Managing money during extended travel doesn’t have to be difficult. The days of having to carry traveler’s checks and needing to make trips to the bank in the countries you visit are over. The internet makes the task of managing your money extremely easy. Combine this with a credit card that charges no foreign transaction fees and a debit card which refunds all ATM withdrawal fees and you have the makings of a beautiful money managing friendship. Below are a few points on how we manage our money from the road.
Utilize Online Banking
Chances are you already utilize online banking. If you do not, you will want to seriously consider it before leaving on an extended travel excursion.
Just about every major bank offers it for free to their account holders. You have access to your monthly statements and you can pay and schedule reoccurring bills. You can typically categorize your expenditures so you can create reports on your spending habits. These are all really convenient services to have at your disposal at just about any time of day… no matter what country you are visiting. I would go so far to say if you don’t utilize online banking, your trip may very well be impossible.
Carry the Right Cards
There is no doubt you will be making use of both credit and debit cards while traveling. Taking the right cards can save you big bucks via rewards and in lowering/eliminating fees over the lifetime of you trip.
You will want to find a credit card offering no foreign transaction fees. There are several out there, so you should not have any issues finding one. However, some also provide travel rewards, such as 2 travel miles for every $1 spent on your card. How the points may be used varies from card to card, so read the fine print before making the jump.
This will not help those who are not US citizens (sorry), but we use the Capital One Venture Rewards card, which is just one of the cards available to offer both no foreign transaction fees and travel miles. I don’t know the details on how other cards work, but the Venture card allows you to make travel purchases from anywhere you like and have them “erased” using your travel miles (points). I prefer to call them “travel points”, as you can use them for things other than airline miles. Booking hotels, car rentals, cruise packages, bus and train tickets, etc., etc. – they are all eligible for using your points. I’ve also heard great things about the Chase Sapphire Preferred card, offerring similar benefits. Again… read the fine print.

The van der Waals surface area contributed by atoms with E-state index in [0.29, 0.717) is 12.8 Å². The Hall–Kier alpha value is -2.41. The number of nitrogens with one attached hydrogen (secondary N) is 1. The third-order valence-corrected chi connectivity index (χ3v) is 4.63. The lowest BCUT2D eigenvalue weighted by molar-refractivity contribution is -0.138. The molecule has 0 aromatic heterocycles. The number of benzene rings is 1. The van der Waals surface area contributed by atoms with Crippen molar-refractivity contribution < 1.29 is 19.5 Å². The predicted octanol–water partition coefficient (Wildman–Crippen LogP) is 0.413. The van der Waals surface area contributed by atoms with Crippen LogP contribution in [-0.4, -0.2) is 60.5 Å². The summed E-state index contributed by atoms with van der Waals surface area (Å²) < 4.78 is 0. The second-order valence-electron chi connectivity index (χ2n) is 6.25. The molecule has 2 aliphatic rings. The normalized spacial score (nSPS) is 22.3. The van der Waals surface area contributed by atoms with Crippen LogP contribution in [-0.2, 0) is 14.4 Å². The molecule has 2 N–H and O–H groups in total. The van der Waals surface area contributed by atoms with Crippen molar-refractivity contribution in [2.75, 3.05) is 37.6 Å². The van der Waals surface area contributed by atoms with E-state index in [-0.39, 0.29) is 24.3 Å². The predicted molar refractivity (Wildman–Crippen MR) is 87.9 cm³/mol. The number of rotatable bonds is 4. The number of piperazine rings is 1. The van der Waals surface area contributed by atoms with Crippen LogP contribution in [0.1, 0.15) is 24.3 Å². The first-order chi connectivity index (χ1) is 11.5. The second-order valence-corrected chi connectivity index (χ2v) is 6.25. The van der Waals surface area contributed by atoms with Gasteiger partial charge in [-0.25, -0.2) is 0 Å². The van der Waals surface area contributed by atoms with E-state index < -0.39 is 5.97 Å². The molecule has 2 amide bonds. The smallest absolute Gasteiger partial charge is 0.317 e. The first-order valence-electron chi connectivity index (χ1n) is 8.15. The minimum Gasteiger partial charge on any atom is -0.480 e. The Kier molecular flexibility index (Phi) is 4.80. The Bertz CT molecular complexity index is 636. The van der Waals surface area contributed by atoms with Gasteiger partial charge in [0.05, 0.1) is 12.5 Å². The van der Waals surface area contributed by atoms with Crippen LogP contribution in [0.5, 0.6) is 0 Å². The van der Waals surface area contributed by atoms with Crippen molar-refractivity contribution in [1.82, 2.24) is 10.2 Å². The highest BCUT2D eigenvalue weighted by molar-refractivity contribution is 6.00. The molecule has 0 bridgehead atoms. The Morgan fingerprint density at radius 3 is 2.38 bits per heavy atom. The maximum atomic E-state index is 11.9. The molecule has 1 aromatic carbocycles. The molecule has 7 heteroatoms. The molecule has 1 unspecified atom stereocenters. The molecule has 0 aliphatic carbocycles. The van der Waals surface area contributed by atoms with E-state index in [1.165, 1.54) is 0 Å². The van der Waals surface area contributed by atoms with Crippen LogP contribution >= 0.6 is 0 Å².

Note: I’ve read having both Mastercard and Visa cards may be beneficial, as some places/machines will not take one or the other. The acceptance of either is probably dependent on the country you are visiting. Therefore, we carry a Mastercard credit card which will only be used in an emergency… when we are left with no alternative but to use Mastercard. FYI – we have not had to use it once after more than 3 months on the road in South America.
Tip: Get a card offerring the rewards mentioned above as soon as possible prior to leaving on your trip. We got our credit card and then used it for EVERYTHING in place of our debit card – for groceries, gas, online purchases, chewing gum… everything. Then, we pay it off each month, so as not to incur an interest fee. The points will really start to rack up. Our first flight from the U.S to Ecuador was completely paid for in credit card points!
** If you are not diligent at paying off your credit card balance each and every month on time, sorry… this tip will not work for you.
Don’t you hate it when you go to an ATM and you see the transaction fee you’ll have to pay for the convenience of using the machine? Very often, this fee is doubled because the owner of the machine charges you the fee displayed and then your bank will charge a fee for not using one of their ATMs.
Prior to leaving on our trip, we discovered the Charles Schwab High Yield Investor Checking Account. It is a checking account requiring no minimum balance or monthly service fees. However, the most important aspect of the card is it will reimburse all ATM withdrawal fees made from anywhere in the world! We save anywhere between $60 and $100 a month on ATM withdrawal fees alone. Again – I’m sorry… pretty sure this would only help US citizens.
How We Manage Dollars, Soles, Baht, etc.
The simple trick to managing different currencies is to not have much of one currency on you prior to passing into the next country – especially coins. Most currency exchange places will not accept coins from any country. So, whip out your change anytime you have to pay cash for something to get rid of it. The less currency you have to exchange, the better off you’ll be.
We can usually achieve this by only taking out the required funds to last for a short time period. For example, if we go on a 3-day excursion, we will withdraw enough funds to last the 3 days in addition to money required to get to our next destination. This of course requires us to withdraw funds more frequently than if we withdrew money to last a few weeks or a month. But, carrying around less money means you have less money to lose. If you take a debit card which reimburses you for your ATM withdrawal fees (as mentioned above), the higher withdrawal frequency required won’t make a difference to your budget.
Moving Money Around
We couldn’t give up our regular checking account prior to leaving on our trip… the one we’ve had for ages. There was just too much valuable history on our finances to do so. Therefore, we have two checking accounts… our original one and the Charles Schwab account mentioned previously. We set it up so we can easily move funds from our original account into the Schwab account anytime we want via the internet. We will typically “guesstimate” our expenses for the following month and move this amount into the Schwab account.